By Sarah Mac Donald - 29 June, 2015
Bishop Kevin Doran of Elphin and Bishop Michael Smith of Meath on Sunday extended their condolences to the families and friends of the three Irish people killed in the Tunisian beach massacre.
The terrorist attack at the coastal resort of Sousse left 38 people dead, 30 of whom were British.
The three Irish victims were Lorna Carty from Robinstown, close to Navan in Co Meath, and husband and wife Larry and Martina Hayes from Athlone, Co Westmeath.
In his statement on Sunday Bishop Doran said, “The unprovoked killing of a husband and wife, who wanted nothing more than to relax together for a few weeks in the sun, is another reminder of how much unresolved anger there is in our world.”
He paid tribute to Larry and Martina Hayes, who were parishioners of the diocese, and who were “among those whose lives were stolen from them in a mindless act of violence in Tunisia last week”.
The Bishop of Elphin offered his deepest sympathies and prayers to their daughter, their extended family and their neighbours and friends in the South Roscommon area around Athlone.
“To suggest that such violent acts can in any way be justified by religious belief, whether Christian or Islamic, is totally false. The one God in whom both Christians and Muslims believe is a God of peace,” he said.
Dr Doran said it was particularly sad to learn of the news about the death of the Hayes couple on a day when the diocese was celebrating the jubilees of married couples.
“May they, who have had their joy on earth taken from them, enjoy peace and happiness for all eternity in the Kingdom of Heaven,” he prayed.
The couple, who were in their 50s, have one daughter. Mr Hayes was a school bus inspector with Bus Éireann and had worked at the company for 20 years.
Separately, Bishop Michael Smith of Meath extended his sympathy and prayers to the family of Lorna Carty on Sunday afternoon.
Presiding at the ordination of Fr Robert McGivney (28) in St Mary’s Church in Navan, Co Meath, the Bishop said, “Today is a supremely important moment in Robert’s life and a happy occasion for the Diocese of Meath. Yet our thoughts are also with the Carty family in Robinstown following Lorna’s senseless killing.”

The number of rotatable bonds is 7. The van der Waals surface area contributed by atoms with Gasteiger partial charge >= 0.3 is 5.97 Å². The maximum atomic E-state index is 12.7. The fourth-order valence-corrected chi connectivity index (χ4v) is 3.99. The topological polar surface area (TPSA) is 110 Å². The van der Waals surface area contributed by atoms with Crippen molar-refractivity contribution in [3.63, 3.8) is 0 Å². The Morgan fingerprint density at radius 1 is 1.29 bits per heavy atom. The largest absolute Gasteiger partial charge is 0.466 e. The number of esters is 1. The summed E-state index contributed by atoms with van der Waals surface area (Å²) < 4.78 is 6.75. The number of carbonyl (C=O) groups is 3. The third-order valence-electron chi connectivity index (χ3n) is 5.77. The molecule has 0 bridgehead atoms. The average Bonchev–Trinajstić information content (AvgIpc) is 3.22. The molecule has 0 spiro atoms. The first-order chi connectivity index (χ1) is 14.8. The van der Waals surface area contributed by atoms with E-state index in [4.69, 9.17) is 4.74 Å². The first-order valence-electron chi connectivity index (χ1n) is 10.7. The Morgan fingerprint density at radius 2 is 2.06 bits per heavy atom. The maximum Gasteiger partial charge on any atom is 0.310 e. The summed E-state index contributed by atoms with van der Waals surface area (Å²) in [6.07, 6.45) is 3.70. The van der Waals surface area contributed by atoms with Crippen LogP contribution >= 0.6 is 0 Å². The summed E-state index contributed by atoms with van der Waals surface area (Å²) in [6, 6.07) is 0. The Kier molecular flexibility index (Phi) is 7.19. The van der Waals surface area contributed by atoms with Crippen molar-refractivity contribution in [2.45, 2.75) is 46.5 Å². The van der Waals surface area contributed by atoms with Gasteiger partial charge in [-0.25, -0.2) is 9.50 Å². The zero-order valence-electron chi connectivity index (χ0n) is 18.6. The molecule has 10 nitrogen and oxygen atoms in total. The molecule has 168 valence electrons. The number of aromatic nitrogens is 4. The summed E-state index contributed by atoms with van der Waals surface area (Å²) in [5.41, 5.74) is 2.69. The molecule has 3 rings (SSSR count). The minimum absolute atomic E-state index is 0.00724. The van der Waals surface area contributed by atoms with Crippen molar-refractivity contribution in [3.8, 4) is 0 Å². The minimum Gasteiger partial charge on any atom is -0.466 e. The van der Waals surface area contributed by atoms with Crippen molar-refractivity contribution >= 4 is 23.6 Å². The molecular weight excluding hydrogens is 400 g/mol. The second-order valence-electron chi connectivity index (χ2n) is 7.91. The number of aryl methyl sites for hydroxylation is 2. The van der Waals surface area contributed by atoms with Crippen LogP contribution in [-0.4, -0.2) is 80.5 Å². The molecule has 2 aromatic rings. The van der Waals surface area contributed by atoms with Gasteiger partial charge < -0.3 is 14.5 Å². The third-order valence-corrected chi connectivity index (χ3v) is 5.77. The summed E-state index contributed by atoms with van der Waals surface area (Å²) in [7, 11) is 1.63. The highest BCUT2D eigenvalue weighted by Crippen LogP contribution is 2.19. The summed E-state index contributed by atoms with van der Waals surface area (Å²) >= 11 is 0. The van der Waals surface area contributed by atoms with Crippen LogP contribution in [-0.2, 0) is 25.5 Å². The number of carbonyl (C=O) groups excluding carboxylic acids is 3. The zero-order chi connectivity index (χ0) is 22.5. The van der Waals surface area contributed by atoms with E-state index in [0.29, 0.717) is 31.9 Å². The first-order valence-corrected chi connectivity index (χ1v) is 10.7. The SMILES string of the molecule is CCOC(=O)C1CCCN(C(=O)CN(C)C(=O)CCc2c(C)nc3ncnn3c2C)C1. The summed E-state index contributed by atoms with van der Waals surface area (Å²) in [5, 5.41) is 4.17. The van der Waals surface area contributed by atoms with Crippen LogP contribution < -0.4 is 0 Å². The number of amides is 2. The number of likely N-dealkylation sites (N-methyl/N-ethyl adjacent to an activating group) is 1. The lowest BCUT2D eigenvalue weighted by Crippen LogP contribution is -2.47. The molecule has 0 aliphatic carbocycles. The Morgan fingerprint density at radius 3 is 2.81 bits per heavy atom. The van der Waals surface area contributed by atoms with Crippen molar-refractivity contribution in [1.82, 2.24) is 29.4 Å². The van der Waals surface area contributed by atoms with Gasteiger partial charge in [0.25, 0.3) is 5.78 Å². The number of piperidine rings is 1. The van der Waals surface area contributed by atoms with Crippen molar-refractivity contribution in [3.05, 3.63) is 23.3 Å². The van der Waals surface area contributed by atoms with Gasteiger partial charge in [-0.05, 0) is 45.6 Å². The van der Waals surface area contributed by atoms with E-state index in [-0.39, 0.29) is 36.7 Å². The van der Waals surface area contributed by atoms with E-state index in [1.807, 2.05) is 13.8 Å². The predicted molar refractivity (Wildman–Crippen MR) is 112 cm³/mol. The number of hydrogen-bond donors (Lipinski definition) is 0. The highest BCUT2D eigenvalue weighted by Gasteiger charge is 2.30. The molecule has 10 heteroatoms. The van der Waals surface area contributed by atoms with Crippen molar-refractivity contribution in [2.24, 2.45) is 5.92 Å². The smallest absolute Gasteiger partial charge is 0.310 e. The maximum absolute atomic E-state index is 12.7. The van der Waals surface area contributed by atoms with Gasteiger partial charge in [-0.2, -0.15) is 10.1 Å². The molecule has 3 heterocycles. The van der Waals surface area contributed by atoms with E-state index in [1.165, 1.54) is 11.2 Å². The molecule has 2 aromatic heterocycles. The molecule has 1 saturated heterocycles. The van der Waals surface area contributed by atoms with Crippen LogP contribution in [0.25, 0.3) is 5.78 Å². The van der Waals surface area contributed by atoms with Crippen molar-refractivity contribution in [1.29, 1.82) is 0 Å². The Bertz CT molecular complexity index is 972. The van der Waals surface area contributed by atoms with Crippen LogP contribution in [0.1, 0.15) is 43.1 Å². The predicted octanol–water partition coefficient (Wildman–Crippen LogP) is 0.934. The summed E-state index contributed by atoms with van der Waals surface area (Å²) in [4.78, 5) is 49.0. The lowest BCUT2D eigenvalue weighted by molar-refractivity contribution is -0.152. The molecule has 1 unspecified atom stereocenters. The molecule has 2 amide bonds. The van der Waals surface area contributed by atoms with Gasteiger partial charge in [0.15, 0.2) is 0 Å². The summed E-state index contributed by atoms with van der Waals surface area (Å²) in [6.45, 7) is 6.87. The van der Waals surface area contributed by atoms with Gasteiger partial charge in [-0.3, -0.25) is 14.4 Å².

Bishop Smith acknowledged the widespread grief and sadness in the locality. He recalled that Lorna had worked in Navan in one of the medical centres and was “known to, and loved by, very many people”.
“The brutal circumstances of Lorna’s death are sadly becoming more frequent,” he said and added that this was the world in which Fr Robert was called to serve as a priest.
“Ordination includes bringing comfort to the suffering and being a minister of Christ’s peace in a difficult world, Dr Smith said as he extended sympathy and our prayers to Lorna Carty’s husband Declan, to her children Simon and Hazel, and extended family and friends.
In a statement, the Minister for Foreign Affairs, Charlie Flanagan said he condemned “unreservedly the terrorist attacks in Tunisia, Kuwait and France”.
“I also want to offer my sympathy and my condolences to the Governments and peoples of Tunisia, Kuwait and France but, above all, to those directly affected. Dozens of people have been killed in these brutal attacks. Attacks like these sow fear and prompt revulsion, but they advance no political cause,” Minister Flanagan said.
“Such attacks must be condemned wherever they occur but happening in Europe and on Europe’s doorstep brings their full horror home to us here in Ireland. We must continue to work together for the stability of the Middle East and North Africa, and to address the threats to the people of Europe and the region presented by continued instability.”
Offering his “heartfelt condolences” to the family and loved ones of the deceased, the Minister urged Irish citizens “in light of this incident” to ‘exercise extreme caution’.
“Irish citizens in Tunisia should remain extremely vigilant and follow the instructions of the police, tour operators, and their hotel staff,” he urged.